• 3. The numbers on the road will be small – these vehicles are not inexpensive and would need to be properly stored and each livery would need to be approved by the Minister. The Shadow Minister would have you believe that thousands of vehicles will be suddenly on Bermuda’s roads. That is impossible given the way in which the regulations will be drafted and indeed the fact that these vehicles need to be stored.  In point of fact even if an existing livery invested heavily in newly approved vehicles they would need a place to park those vehicles, most likely on their existing site – which would be far less in number than the numbers of scooters they currently possess.
  • 4. The legislation was not brought by stealth. There have been on-going discussions for many years about increasing the types of vehicles that might be made available to support our tourism industry.  We have not elected to go with a full car rental piece of legislation since it simply would not make sense; rather we have chosen a half-way house to give additional safer options to our visitors.  We need to decide whether we are in the tourism industry and give opportunities for Bermudians across the board to engage in servicing that industry.  This scheme will do exactly that.  In fact the only place other than Bermuda that I am personally aware of that does not allow anything other than a scooter for rent is Capri, Italy.
  • 5. As regards parking, whilst the types of vehicles we are talking about are small, they would use a regular car parking space. However, by the very nature of the vehicle size requirements laid out in the proposed Act there will not be a detrimental effect on the number of spaces available overall. Put simply, the number of licensed vehicles on the road has decreased from a peak in 2008 of 51,215 to 47,692 in 2015 – a difference of 3523 vehicles; so there certainly is parking capacity – especially since we are talking about limited numbers of new livery vehicles – not thousands.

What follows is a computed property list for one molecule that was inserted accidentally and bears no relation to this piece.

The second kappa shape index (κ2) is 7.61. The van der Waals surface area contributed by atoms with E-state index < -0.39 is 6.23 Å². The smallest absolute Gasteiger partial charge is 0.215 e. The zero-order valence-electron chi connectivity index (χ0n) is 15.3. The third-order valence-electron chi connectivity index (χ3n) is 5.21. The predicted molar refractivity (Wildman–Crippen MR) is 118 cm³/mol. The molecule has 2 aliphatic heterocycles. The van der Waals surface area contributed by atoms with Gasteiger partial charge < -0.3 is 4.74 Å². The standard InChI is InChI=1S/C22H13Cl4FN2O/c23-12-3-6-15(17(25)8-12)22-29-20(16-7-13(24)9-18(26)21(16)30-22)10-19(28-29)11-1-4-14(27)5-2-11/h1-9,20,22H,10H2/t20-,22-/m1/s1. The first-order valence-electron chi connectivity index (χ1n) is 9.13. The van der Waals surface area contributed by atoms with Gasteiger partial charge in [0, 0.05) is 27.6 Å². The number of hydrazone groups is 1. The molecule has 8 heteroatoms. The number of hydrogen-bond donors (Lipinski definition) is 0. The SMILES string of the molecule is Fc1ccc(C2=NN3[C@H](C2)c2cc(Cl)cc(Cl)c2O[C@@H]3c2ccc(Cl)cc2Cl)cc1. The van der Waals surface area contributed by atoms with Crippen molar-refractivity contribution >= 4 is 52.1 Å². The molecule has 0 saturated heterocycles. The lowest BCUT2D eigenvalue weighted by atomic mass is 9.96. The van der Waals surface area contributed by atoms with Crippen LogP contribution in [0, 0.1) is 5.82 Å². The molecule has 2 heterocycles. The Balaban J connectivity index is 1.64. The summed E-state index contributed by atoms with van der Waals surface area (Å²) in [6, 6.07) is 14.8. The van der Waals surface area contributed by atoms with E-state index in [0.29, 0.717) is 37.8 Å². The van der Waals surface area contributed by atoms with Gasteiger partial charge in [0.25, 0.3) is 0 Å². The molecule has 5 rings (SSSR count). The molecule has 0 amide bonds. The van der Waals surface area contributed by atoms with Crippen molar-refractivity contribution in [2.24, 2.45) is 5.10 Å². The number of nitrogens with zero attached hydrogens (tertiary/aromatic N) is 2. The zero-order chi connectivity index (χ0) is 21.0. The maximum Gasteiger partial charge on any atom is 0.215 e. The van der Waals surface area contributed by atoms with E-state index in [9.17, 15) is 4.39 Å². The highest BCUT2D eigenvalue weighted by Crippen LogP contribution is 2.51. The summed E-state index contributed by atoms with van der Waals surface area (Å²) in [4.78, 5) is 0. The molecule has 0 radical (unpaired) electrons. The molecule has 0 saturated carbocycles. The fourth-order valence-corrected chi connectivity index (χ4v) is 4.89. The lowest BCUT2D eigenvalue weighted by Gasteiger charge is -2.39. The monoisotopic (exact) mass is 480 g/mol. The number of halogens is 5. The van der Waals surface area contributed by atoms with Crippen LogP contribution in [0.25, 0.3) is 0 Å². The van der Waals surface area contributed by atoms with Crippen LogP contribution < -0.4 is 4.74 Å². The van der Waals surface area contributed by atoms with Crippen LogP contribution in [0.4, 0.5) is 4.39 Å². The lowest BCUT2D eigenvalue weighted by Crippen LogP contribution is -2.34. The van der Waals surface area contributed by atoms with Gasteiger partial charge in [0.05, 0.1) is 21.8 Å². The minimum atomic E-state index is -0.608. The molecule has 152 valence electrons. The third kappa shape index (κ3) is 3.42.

• 6. The Bill will provide new opportunities for Bermudian entrepreneurs to engage in the tourism industry and fill a gap in the market. In our hey-day we had in excess of 6000 livery cycles on the road – today that number is approximately 2000. With tourism numbers on the rise, Bermudians will benefit.

Finally we have reached out this morning to the two largest taxi operator associations so that the Ministry can meet with them and alleviate any concerns. I am confident that this initiative will benefit Bermudian entrepreneurs and be an asset to our tourism product. I am happy to answer any questions.

Thank You.

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Comments (108)

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  1. Bermyman says:

    Seems reasonable. Small Vehicles with stringent licensing program.

    Don't know why everyone is getting bent out of shape when all the Government is looking to do is make roads safer for tourists?

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    • sage says:

      You can't find a bike spot in town, where are they going to put "buggy bays" to park these things? Minister has too much power to dictate specs etc, and will "high net worth individuals" and "job creators" be expected to drive a 15hp toy car or will they get V8 7 series BMWs' like the Premier and the Governor to rent?

      Like(18)
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      • sage says:

        Fahy referred to the Renault Twizy, an electric mini-car, the Twizy has 17hp so it is exceeds the limit like the 5 yr old CBR150 TCD have wrongfully refused to re-license.

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    • YEAH RIGHT says: